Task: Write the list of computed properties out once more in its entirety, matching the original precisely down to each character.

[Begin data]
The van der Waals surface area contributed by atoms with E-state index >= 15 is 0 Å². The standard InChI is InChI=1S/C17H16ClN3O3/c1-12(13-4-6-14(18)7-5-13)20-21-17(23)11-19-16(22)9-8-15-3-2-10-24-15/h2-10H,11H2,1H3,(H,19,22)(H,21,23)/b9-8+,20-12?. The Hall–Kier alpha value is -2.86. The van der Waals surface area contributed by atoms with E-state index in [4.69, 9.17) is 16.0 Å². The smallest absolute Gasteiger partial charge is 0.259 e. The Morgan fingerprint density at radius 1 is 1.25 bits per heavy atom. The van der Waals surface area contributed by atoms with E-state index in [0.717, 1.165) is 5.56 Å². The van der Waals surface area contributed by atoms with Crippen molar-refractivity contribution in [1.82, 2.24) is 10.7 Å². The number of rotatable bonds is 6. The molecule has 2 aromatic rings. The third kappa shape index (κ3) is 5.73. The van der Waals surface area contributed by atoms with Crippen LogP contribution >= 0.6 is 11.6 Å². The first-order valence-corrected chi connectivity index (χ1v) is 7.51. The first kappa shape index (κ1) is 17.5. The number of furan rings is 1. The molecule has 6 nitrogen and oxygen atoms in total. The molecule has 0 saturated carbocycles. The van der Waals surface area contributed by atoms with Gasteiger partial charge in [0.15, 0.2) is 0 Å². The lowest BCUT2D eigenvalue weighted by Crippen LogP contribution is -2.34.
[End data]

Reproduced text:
The van der Waals surface area contributed by atoms with E-state index >= 15 is 0 Å². The standard InChI is InChI=1S/C17H16ClN3O3/c1-12(13-4-6-14(18)7-5-13)20-21-17(23)11-19-16(22)9-8-15-3-2-10-24-15/h2-10H,11H2,1H3,(H,19,22)(H,21,23)/b9-8+,20-12?. The Hall–Kier alpha value is -2.86. The van der Waals surface area contributed by atoms with E-state index in [4.69, 9.17) is 16.0 Å². The smallest absolute Gasteiger partial charge is 0.259 e. The Morgan fingerprint density at radius 1 is 1.25 bits per heavy atom. The van der Waals surface area contributed by atoms with E-state index in [0.717, 1.165) is 5.56 Å². The van der Waals surface area contributed by atoms with Crippen molar-refractivity contribution in [1.82, 2.24) is 10.7 Å². The number of rotatable bonds is 6. The molecule has 2 aromatic rings. The third kappa shape index (κ3) is 5.73. The van der Waals surface area contributed by atoms with Crippen LogP contribution >= 0.6 is 11.6 Å². The first-order valence-corrected chi connectivity index (χ1v) is 7.51. The first kappa shape index (κ1) is 17.5. The number of furan rings is 1. The molecule has 6 nitrogen and oxygen atoms in total. The molecule has 0 saturated carbocycles. The van der Waals surface area contributed by atoms with Gasteiger partial charge in [0.15, 0.2) is 0 Å². The lowest BCUT2D eigenvalue weighted by Crippen LogP contribution is -2.34.